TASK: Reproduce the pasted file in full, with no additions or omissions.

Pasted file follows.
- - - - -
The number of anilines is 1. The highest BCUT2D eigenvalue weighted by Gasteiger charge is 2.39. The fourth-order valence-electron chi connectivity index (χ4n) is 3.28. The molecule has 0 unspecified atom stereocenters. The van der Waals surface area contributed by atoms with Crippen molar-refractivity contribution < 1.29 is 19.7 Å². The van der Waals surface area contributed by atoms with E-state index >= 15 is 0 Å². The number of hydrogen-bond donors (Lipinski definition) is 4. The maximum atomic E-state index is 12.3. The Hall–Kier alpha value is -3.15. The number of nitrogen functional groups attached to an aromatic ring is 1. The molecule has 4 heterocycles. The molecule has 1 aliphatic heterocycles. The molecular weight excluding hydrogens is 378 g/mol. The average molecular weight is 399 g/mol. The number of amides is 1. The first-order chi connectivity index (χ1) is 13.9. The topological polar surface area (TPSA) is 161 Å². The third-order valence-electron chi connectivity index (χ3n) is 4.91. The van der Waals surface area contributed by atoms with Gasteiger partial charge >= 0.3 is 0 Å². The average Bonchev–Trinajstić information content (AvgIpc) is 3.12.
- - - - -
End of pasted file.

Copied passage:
The number of anilines is 1. The highest BCUT2D eigenvalue weighted by Gasteiger charge is 2.39. The fourth-order valence-electron chi connectivity index (χ4n) is 3.28. The molecule has 0 unspecified atom stereocenters. The van der Waals surface area contributed by atoms with Crippen molar-refractivity contribution < 1.29 is 19.7 Å². The van der Waals surface area contributed by atoms with E-state index >= 15 is 0 Å². The number of hydrogen-bond donors (Lipinski definition) is 4. The maximum atomic E-state index is 12.3. The Hall–Kier alpha value is -3.15. The number of nitrogen functional groups attached to an aromatic ring is 1. The molecule has 4 heterocycles. The molecule has 1 aliphatic heterocycles. The molecular weight excluding hydrogens is 378 g/mol. The average molecular weight is 399 g/mol. The number of amides is 1. The first-order chi connectivity index (χ1) is 13.9. The topological polar surface area (TPSA) is 161 Å². The third-order valence-electron chi connectivity index (χ3n) is 4.91. The van der Waals surface area contributed by atoms with Gasteiger partial charge >= 0.3 is 0 Å². The average Bonchev–Trinajstić information content (AvgIpc) is 3.12.